Told you Parkinson's disease was poo - Parkinson's Movement

Parkinson's Movement
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Told you Parkinson's disease was poo

WinnieThePoo
WinnieThePoo
10 Replies

theguardian.com/society/201...

10 Replies
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Xenos
1 like
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Icequeen10
Icequeen10
in reply to Xenos

I tjinnk that thiio is huge!¡

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WinnieThePoo

Of course, whilst my first assertion on this forum was that Parkinson's disease is poo, the first thing I learned is that pwp are not mice.

But it builds on the research into this important area.

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WinnieThePoo

And as Mrs W-T-P has commented when I showed her the article, in common with a lot of recent interesting posts, alpha-synuclein appears to be being identified as a definite bad boy once again.

Which caused her to ask if anyone else is on SPARK on this forum. I am not aware of anyone, and superficially the trial is still recruiting. Stop press - just looked and as of today (27 June 2019) it is not recruiting. So earliest results publication could be tomorrow plus 104 weeks, plus trial evaluation time - probably 2.5 years , say December 2021. Is anybody else on here on this trial?

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kalyan48

mannitol should offer some help

1 like
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francis6

...and, ultimately, gut health is dependent on the things we ingest, mainly food but also antibiotics and other medications. You are what you eat.

Interesting to note that leading researcher into gut health, Tim Spector, is saying that "good" diets are highly individual and that what is healthy for one person may be unhealthy for others.

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WinnieThePoo

Yes. The primary emphasis is on microbiome diversity. And he asserts the key to health and microbe diversity is the number of different plants eaten. A contrary approach to what he calls fads or religions, like vegan, gluten free, dairy free and other restricted diets. Red wine, olive oil, coffee, unpasteurised cheese, lots of plants, yoghurt, kefir, kombucha ... my kinda guy Tim Spector. Worth looking at blood glucose monitoring for personalisation. A fast moving field

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Rhyothemis

I just learned some things about the gut microbiome & vitamin A (retinoic acid):

ncbi.nlm.nih.gov/pmc/articl...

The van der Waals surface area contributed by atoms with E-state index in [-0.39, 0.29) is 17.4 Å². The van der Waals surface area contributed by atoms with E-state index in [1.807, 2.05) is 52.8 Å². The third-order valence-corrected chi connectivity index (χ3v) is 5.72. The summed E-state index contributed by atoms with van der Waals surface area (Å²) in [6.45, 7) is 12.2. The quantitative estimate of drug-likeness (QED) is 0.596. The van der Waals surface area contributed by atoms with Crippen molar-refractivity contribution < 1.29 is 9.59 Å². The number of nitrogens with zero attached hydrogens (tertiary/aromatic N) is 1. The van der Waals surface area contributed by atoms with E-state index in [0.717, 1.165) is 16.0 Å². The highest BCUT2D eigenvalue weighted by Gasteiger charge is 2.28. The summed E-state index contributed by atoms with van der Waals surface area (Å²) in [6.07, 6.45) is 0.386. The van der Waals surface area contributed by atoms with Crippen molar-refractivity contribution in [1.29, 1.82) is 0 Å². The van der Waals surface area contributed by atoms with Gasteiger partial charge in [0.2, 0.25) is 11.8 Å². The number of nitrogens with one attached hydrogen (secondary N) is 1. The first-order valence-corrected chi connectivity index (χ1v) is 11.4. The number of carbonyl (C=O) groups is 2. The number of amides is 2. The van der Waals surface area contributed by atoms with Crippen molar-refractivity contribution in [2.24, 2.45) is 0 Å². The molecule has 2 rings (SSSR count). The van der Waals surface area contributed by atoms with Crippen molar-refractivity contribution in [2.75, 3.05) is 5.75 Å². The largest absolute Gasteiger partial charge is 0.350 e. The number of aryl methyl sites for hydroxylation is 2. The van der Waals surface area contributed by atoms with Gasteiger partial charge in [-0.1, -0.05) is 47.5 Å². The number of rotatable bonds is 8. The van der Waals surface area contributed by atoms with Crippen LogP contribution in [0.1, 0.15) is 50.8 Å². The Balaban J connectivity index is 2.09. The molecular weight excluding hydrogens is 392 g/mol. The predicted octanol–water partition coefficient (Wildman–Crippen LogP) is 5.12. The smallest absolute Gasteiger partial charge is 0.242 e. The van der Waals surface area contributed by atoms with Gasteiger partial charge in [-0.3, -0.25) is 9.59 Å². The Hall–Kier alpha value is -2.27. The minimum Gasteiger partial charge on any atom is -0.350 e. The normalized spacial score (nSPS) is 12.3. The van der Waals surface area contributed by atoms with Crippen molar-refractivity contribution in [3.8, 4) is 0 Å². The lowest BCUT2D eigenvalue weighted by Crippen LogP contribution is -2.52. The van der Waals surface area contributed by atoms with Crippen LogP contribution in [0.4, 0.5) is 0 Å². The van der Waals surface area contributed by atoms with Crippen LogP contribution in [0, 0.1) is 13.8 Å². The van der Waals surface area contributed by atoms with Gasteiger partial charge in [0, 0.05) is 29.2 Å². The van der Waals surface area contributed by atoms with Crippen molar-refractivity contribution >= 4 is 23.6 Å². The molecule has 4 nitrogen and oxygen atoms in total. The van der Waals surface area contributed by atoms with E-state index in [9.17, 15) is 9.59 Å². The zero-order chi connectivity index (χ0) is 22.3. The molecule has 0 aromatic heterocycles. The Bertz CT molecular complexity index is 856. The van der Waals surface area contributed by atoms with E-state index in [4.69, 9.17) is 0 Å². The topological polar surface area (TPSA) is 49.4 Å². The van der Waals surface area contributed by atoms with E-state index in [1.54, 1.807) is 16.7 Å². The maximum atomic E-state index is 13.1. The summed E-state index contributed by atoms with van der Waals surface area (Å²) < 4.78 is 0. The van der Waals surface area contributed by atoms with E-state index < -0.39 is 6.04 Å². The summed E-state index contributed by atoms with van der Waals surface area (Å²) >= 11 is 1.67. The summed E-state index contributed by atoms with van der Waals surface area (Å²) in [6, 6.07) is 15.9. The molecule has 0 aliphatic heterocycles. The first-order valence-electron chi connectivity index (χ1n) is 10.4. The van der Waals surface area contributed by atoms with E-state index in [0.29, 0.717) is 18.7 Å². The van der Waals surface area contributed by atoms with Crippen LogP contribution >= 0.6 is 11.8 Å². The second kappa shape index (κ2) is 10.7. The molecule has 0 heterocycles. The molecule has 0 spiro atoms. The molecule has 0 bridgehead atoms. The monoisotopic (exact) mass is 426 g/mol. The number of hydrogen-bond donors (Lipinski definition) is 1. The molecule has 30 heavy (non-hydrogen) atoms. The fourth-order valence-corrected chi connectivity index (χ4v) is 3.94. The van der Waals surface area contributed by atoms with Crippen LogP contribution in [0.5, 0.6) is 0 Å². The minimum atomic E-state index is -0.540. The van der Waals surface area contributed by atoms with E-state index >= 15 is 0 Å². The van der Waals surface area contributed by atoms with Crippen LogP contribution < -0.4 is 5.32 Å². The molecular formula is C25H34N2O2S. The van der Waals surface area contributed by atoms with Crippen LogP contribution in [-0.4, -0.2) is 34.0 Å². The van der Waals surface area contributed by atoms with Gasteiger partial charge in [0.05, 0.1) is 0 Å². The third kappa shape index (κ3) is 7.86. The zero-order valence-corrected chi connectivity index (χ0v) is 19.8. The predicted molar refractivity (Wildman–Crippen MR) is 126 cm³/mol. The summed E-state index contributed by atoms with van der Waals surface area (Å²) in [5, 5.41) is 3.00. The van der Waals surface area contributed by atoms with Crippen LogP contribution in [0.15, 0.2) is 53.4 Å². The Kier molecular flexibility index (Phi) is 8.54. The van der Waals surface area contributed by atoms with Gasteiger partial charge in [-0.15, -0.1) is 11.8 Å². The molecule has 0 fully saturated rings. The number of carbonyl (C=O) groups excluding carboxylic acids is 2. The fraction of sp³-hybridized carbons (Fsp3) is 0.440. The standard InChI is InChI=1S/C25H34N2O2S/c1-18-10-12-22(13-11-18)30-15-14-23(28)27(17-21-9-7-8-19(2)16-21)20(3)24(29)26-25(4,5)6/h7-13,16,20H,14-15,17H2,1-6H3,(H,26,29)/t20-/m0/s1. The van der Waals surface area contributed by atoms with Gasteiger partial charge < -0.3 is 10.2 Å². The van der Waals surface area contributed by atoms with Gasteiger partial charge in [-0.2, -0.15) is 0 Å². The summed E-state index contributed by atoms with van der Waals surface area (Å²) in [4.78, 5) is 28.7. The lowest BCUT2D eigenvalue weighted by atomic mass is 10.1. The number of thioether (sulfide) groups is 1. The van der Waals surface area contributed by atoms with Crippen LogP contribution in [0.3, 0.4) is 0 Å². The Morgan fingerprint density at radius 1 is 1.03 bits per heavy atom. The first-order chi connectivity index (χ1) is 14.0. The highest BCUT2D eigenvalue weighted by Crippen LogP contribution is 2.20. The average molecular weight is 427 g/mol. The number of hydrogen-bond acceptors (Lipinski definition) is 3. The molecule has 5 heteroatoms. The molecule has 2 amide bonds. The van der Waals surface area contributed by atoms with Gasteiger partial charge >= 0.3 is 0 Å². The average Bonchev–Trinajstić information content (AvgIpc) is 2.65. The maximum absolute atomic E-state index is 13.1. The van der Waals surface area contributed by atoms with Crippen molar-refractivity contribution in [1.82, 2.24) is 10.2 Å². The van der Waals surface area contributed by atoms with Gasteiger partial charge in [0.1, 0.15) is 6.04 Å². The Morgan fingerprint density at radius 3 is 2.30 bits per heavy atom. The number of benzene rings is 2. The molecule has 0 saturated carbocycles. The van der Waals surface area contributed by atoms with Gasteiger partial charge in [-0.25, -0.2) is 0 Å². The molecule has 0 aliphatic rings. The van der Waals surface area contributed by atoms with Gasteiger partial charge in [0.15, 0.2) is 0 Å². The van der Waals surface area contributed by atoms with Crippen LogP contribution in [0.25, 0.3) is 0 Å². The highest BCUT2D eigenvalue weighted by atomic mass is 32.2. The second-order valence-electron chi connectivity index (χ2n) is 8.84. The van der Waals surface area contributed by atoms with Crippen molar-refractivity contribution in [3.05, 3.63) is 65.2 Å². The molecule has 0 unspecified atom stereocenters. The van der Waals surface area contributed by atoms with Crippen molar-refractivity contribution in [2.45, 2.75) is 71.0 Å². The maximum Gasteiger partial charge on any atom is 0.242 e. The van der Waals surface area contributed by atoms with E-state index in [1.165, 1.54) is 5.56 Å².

"Previous studies from our laboratory have shown that lupus mice also bear

a leaky gut and that the intestinal barrier function can be enhanced by

gut colonization of probiotics such as Lactobacillus spp. Retinoic acid (RA) can increase the relative abundance of Lactobacillus

spp. in the gut. Interestingly, RA has also been shown to strengthen

the barrier function of epithelial cells in vitro and in the absence of

probiotic bacteria."

sciencedaily.com/releases/2...

"In both humans and mice, the phyla Firmicutes and Bacteroidetes comprise

the majority of the gut microbial community. To play their part in

regulating their hosts' immune systems, the bacteria in the microbiome

fine-tune the levels of a protein responsible for the conversion of

vitamin A to its active form in their hosts' gastrointestinal tract, the

researchers found."

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WinnieThePoo

Interesting. A balanced diet should provide good vitamins, fibre, and probiotics. I'm overdue another poo test to see whats happened to the balance of my bugs. It may have to wait for the Autumn now. I didnt know specifically about Vit A and L.baccilli, but I was aware how much everything is a balance.

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Rhyothemis

Like you posted above, there are a lot of individual differences & some can affect nutrient bioavailability:

onlinelibrary.wiley.com/doi...

Then there's the issue of cellular bioavailability (normal serum levels don't guarantee utilization):

ncbi.nlm.nih.gov/pubmed/284...$=activity

One way to up cellular bioavailability is to inhibit catabolism; inhibition of CYP26B1 has been investigated as a therapy for PD:

michaeljfox.org/grant/inhib...

The only natural product inhibitor of CYPP26B1 I have come across so far is willow bark:

cyberleninka.ru/article/v/d...

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